Food security is primarily about affordability rather than production, which is why levels of hunger and malnutrition in South Africa’s cities are alarmingly high despite the abundance of supermarkets and other food outlets.

The African Food Security Urban Network found in its studies – of food security levels in 11 cities in Southern Africa – that the absence of a reliable income source constitutes the major obstacle to food access by the urban poor.

As in the rest of the developing world, agribusiness companies are changing the face of urban food supply in Africa. Facilitating this trend has been the widespread withdrawal of the state from food marketing and subsidisation.

If the evidence from other parts of the world is any guide, it is these agribusiness food chains, not small farmers, that are key to urban food security. The best that small farmers can hope for is some form of integration in these chains, although it is always more likely to be on terms more advantageous to the company than the farmer.

These businesses claim to be helping communities in Africa achieve food security and many do help to meet basic needs in times of famine, as well as donate food to schools and support community farming projects and other initiatives. But however effective their corporate social responsibility strategies are, they should not divert attention from the fact that the prime objective of agribusiness is profit-making, not reducing the food insecurity of the urban poor. A common criticism of the growing power and reach of supermarkets globally is that they have significant negative impacts on food availability for the poor by eradicating smaller stores and local markets aimed at the poor consumer.

Defenders of agribusiness and supermarkets argue that the greater purchasing power of supermarkets and economies of scale benefit the urban poor because of cheaper prices and benefit the rural poor through smallholder farmers who have a new and ready market.

But although supermarkets are more visible and offer cheaper food, the urban poor do not necessarily shop there. They cannot afford to take advantage of buying-in-bulk discounts, do not have refrigeration, which would enable them to shop less frequently and often supermarkets are a great distance from where they live. This means that informal markets, street traders, food vendors and spazas are important food sources throughout Southern Africa. Yet a continuous, mostly low-level, harassment of informal traders seems pervasive across African cities.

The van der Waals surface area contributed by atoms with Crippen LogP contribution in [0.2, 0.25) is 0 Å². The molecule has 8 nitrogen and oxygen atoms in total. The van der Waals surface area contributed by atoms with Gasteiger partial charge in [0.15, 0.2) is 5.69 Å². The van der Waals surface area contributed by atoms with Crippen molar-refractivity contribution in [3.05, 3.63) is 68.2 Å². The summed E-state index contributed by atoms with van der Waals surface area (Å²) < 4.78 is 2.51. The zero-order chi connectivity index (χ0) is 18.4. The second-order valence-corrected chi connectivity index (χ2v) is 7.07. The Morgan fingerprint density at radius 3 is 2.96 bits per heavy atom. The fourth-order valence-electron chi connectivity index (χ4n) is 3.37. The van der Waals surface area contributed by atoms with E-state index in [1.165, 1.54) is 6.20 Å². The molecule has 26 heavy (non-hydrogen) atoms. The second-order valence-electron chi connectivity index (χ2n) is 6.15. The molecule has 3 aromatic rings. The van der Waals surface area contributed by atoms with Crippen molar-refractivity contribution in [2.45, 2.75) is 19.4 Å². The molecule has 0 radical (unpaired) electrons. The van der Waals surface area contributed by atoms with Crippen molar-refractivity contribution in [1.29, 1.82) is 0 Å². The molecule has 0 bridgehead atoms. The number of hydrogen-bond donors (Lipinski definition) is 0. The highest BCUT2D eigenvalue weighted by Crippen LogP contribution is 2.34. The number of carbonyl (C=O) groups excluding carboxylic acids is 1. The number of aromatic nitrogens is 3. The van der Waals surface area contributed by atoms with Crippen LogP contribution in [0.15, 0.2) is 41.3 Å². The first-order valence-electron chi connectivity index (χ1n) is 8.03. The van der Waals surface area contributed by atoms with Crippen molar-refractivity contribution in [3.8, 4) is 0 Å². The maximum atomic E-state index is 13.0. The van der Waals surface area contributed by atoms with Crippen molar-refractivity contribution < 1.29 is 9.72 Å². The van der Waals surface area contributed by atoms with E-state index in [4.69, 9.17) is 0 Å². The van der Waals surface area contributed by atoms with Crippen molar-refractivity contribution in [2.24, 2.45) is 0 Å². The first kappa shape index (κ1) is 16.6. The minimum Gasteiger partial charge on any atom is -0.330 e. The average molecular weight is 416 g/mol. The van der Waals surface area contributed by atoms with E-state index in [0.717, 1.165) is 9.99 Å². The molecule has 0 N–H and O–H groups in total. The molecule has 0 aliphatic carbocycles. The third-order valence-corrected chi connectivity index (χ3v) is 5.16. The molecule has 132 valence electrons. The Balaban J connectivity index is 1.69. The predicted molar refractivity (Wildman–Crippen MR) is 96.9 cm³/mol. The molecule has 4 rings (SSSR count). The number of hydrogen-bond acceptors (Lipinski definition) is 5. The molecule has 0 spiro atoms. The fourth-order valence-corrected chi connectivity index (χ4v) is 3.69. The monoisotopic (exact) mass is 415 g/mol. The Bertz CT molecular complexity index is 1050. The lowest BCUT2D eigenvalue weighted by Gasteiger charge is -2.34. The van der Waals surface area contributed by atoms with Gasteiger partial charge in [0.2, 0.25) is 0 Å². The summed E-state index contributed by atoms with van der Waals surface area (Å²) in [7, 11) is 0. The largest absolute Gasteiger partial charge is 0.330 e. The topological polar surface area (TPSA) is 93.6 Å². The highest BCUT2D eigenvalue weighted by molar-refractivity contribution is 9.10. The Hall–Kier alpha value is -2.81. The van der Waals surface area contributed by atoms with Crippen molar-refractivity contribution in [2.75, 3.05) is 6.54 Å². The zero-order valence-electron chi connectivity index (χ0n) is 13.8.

The 11-city study found that poor urban households buy their food from a wide variety of sources. The most striking general finding was that 79% of poor households in all cities surveyed buy some food at supermarkets.

This illustrates the extent to which supermarkets have penetrated even the poorer urban communities of the region. Supermarkets were important to more households than the other two major sources of food: the informal sector (used by 70% of households) and small outlets such as corner stores, cafes, restaurants and fast-food outlets (used by 68%). The informal sector is patronised more frequently than supermarkets, however.

Nearly a third of the households buy food every day from informal markets and street vendors, followed by small outlets (22% of households every day) while only 5% frequent supermarkets that often. With large amounts of money being thrown at food security research by international organisations and national governments, it is worth asking how much is being devoted to understanding one of the central drivers of change (agrifood supply chains) and what role they play and could play in the alleviation of urban food insecurity?

At present, most of the discussion on private sector involvement seems to focus on the sector as a provider of inputs to small farmers. This is a myopic view that diverts attention away from what is happening on the ground.

In southern African a policy-oriented research agenda on agribusiness and urban food security would need to consider issues including the opportunities for urban food producers to derive income through integration into formal food supply chains, the determinants of pricing of fresh and processed food products in modern value chains, since the cost of purchased food is a critical determinant of food accessibility for the urban poor, and the impact of supermarkets on nutrition, urban diets and food preferences.

Also, although informality is indeed the “main game in town”, there is a strong sense that governments do not want to play. The contribution that street traders make to the economies of cities and the food security needs of the poor need to be better understood by policy-makers and street trading needs to be seen more as an economic development concern than an urban management issue.

At present, most of the discussion on private sector involvement seems to focus on the sector as a provider of inputs to small farmers. This is a myopic view that diverts attention away from what is happening on the ground.
Program
The opinions expressed in this article/multimedia are those of the author(s) and do not necessarily reflect the views of CIGI or its Board of Directors.